(Part Two) A fifth version of standardized testing will be introduced to students statewide this year.
During the upcoming school year, students will transition standardized testing from Texas Assessment of Knowledge and Skills (TAKS) to State of Texas Assessments of Academic Readiness (STAAR). It's a change that will include rigorous questions and finals-like exams for high school students.
Abby Siedenstrang is a teacher at Manor High School. She’s ready for her students and the changes in store for them this year.
The students will be tested on what they learn in a new way as school districts begin the transition from the TAKS to the STAAR. The change will be most prominent in high schools where ninth, tenth and eleventh graders will have to pass a total of 12 End of Course Assessments (EOCs) to graduate.
The shift in exams is largely why Manor High School is adopting a trimester schedule for the first time this year. Students will take five courses every 12 weeks.
Teachers believe they’ll have more a time to go in-depth in the subjects of math, science, english and social studies.
View a PowerPoint by the Texas Education Agency about STAAR highlighting changes, expected results and more by clicking here.
"It gives them a longer time in the classroom. It also allows us to continue to monitor their progress so that we can catch any at-risk students,” Siedenstrang said.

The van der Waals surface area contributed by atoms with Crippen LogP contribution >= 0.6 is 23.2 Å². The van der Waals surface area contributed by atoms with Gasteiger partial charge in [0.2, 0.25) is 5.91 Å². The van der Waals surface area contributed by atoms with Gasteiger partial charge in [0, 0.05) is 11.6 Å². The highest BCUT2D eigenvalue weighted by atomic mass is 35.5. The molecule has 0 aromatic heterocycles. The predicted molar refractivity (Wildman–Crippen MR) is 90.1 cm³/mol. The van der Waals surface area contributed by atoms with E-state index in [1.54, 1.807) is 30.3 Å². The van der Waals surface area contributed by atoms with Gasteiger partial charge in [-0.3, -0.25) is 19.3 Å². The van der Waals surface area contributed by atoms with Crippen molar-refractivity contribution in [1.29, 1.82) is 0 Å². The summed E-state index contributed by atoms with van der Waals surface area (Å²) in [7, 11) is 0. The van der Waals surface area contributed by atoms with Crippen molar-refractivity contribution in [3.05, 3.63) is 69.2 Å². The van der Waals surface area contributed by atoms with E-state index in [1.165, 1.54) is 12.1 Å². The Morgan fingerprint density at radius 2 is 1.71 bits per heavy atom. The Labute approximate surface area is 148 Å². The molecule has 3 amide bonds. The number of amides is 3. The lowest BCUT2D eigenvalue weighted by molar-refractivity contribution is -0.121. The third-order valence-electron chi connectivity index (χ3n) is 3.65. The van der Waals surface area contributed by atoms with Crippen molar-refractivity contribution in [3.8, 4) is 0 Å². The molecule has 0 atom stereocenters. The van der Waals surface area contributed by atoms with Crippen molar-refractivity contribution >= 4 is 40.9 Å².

This year's sophomores and juniors will still take TAKS, but incoming freshman will take EOCs.
Manor High School created a special freshman academy, sectioning the students away from the rest of the school to help them focus on the new curriculum.
The state began integrating new curriculum standards into classrooms in 2009 in preparation for the change in testing.
Starting in the third grade, students will take STAAR the last two weeks of class.
“It’s the same number of problems, but to solve it is going to take more thinking and more steps to figure out how to get the right answer,” Patton Elementary Principal Alan Stevens said.
Stevens said teachers are ready to make sure students can arrive at answers on their own.
STAAR will include fewer multiple choice questions, and for the first time in Texas history, the standardized test will be timed. Students will have four hours to complete the test.
But elementary school teacher Kelly Spears said the students should be well prepared for this change.
“Other situations in the classroom are timed, so timing is not necessarily something that is new. It’ll be a matter of how it’s taught and how they’re introduced to it,” she said.
The new style of testing will also result in a new formula for the state’s assessment of school ratings.